Donated dive gear helps keep track of grouper spawning

Dive equipment that allows divers to go deeper and stay underwater longer has been instrumental in enabling environmentalists to keep track of grouper spawning in the Cayman Islands. 

When the annual Nassau grouper spawning takes place in the islands later this month, at least one diver wearing a “rebreather” will be keeping an eye on the spectacular natural phenomenon. A rebreather donated to the Cayman Islands Department of Environment in 2009 by Silent Diving of Brockville, Ontaria – with all training and gases provided by Divetech – has meant that department officer James Gibb has not only been able to monitor the spawnings since 2010, but also act as a safety diver for other divers in the water cataloguing the event and other projects. 

“The rebreather has definitely helped our monitoring of the group spawning, especially in the case of Grand Cayman. We would have no idea what was happening down there if it wasn’t for the rebreather,” Mr. Gibb said. 

Mr. Gibb said that as a department team was trying to locate the grouper spawning site at the Coxswain’s Bank off the eastern side of Grand Cayman in early 2009, a diver at the end of the last dive of the day saw at 130 feet a rush of groupers release their eggs into the water. “It was by absolute chance she was in the water at the right place at the right time. Sometimes we get lucky,” Mr. Gibb said.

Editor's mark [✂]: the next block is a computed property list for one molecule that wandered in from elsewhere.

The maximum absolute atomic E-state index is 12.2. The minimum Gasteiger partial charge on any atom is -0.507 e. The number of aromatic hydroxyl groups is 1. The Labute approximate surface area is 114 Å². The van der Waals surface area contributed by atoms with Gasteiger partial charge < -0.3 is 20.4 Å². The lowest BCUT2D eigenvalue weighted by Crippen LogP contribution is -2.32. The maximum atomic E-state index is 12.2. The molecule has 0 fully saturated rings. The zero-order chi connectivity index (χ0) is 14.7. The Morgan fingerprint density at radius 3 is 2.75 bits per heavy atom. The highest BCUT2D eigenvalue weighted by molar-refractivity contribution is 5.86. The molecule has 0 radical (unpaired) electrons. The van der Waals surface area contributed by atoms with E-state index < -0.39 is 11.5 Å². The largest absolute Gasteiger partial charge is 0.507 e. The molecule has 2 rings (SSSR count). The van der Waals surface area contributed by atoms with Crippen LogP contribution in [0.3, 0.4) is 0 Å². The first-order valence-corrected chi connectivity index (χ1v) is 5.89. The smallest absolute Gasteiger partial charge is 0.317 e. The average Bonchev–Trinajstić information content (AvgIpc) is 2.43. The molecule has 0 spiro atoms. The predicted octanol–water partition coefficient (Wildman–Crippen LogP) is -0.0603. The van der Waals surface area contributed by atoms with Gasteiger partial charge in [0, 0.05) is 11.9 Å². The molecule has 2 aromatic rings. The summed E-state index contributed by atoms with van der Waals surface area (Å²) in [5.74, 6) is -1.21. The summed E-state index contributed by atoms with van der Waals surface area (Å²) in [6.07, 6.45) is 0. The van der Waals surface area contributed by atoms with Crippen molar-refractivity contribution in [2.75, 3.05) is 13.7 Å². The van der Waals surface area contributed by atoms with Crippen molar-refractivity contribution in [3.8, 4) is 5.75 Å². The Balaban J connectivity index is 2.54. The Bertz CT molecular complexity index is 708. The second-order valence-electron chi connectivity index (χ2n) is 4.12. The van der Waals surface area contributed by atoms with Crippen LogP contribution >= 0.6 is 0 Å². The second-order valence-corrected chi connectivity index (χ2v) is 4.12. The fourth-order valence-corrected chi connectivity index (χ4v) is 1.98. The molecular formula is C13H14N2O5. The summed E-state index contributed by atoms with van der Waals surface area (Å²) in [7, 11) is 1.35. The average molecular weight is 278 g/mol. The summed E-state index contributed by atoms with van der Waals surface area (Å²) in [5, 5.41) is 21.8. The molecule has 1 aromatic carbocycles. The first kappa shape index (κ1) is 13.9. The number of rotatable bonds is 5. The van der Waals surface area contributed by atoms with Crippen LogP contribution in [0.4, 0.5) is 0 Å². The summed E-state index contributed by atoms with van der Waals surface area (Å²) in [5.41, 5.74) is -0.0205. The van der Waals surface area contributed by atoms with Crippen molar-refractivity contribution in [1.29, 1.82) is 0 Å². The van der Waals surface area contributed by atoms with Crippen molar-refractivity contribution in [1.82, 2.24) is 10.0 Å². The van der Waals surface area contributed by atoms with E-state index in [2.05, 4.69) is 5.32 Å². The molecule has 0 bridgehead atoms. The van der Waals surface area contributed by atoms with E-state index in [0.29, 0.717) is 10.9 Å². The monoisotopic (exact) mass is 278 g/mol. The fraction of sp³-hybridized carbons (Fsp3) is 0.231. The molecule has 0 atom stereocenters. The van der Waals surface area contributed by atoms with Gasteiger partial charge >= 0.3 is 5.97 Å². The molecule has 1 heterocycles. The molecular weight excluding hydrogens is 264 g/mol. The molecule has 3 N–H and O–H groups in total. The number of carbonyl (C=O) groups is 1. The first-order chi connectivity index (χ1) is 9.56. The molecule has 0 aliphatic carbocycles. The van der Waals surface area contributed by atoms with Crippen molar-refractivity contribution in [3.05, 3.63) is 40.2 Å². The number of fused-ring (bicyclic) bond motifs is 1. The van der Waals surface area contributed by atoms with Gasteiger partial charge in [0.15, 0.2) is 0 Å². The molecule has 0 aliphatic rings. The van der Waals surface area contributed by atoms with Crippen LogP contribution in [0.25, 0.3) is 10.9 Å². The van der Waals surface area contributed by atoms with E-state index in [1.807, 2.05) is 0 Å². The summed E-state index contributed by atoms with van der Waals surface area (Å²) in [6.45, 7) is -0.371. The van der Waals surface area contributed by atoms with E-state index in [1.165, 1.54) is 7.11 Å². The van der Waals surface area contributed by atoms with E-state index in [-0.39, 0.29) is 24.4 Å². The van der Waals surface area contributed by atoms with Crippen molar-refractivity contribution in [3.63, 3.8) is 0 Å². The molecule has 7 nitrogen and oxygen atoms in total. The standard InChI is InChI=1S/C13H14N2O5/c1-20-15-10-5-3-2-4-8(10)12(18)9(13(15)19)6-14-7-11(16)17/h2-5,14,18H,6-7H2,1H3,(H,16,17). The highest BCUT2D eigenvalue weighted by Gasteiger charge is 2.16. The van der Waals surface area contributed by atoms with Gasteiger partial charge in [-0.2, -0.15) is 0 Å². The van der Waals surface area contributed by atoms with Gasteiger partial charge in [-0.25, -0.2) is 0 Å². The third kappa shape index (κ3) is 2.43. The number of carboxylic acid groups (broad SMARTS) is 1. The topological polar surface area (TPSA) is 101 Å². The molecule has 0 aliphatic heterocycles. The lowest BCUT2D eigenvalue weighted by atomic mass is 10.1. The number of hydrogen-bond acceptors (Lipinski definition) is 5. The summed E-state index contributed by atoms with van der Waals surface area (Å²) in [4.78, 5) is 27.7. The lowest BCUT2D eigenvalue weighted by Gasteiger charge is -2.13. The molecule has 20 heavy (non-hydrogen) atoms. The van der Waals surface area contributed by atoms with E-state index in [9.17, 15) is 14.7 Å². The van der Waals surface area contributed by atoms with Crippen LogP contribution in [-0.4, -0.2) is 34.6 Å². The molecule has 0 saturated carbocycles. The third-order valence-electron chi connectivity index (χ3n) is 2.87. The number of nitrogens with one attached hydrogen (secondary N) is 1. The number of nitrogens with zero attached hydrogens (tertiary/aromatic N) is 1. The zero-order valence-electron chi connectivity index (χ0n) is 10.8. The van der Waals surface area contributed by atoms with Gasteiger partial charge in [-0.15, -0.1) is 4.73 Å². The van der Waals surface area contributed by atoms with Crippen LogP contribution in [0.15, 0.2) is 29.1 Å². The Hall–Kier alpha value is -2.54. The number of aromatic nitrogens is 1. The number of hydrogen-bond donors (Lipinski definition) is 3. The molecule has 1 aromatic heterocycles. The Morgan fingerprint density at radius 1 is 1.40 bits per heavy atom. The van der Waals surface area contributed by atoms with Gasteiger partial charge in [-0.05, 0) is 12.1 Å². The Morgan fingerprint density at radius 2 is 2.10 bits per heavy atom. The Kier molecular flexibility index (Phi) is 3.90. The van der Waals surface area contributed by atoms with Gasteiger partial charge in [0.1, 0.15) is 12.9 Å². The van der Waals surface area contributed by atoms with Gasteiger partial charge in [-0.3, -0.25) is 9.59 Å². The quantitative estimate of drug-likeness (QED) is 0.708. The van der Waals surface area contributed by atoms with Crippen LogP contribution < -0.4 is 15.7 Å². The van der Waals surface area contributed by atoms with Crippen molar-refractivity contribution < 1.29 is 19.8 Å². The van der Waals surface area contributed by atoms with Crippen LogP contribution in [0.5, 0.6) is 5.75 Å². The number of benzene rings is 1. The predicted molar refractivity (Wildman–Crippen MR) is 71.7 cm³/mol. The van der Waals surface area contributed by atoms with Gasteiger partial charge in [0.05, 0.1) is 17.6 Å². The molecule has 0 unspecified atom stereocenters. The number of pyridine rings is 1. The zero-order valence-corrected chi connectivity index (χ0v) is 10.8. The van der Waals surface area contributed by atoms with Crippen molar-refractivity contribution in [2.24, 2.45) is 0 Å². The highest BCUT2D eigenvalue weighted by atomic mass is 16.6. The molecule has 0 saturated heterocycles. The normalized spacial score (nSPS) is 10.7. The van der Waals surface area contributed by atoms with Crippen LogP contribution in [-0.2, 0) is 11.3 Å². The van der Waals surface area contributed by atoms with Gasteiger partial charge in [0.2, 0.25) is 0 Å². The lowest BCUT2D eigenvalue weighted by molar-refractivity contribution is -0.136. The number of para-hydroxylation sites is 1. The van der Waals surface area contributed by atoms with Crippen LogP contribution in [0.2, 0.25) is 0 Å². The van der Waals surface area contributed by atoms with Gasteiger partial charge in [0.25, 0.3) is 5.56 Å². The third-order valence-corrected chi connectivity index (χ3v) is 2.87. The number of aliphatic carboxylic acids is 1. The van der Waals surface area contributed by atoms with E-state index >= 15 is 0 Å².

With the exact GPS coordinate of the site now known, the Grouper Moon Project research team, made up of staff from the Cayman Islands Department of Environment and the Reef Environmental and Education Foundation, wanted to return and find out more the following year. 

“We knew it was deep water there, so in order for us to effectively monitor the numbers there and see what’s going on, we needed to spend more than 30 seconds at depth and be able to do it safety. When working at anything past 130 feet, which is the maximum safe recreational diving … you start running into problems like nitrogen narcosis, and from there you run into more issues like oxygen toxicity – oxygen becomes toxic at depth,” Mr. Gibb said. 

While groupers aggregate at certain sites, not all aggregation of groupers lead to spawning. “There’s a critical limit where they might aggregate but there might not be enough grouper for them to spawn,” he said. 

The team needed to be able to spend more time under water to determine the trigger for the spawning. That’s when Nancy Easterbrook from Divetech came in. The team approached her for advice and were told what they needed was a rebreather. 

“The advantages to the Department of Environment and any other research person are multiple,” Ms Easterbrook said. “Firstly, there are no bubbles. It is very quiet and silent and you can get up close and personal with the marine life, which is one of the goals when you’re monitoring a situation. Second, the gas you’re breathing is very warm. Even though the waters here is warm, when you’re down there a few hours, it gets chilly. The gas is also very moist, so you don’t get dehydrated as you’re not sucking dry scuba air.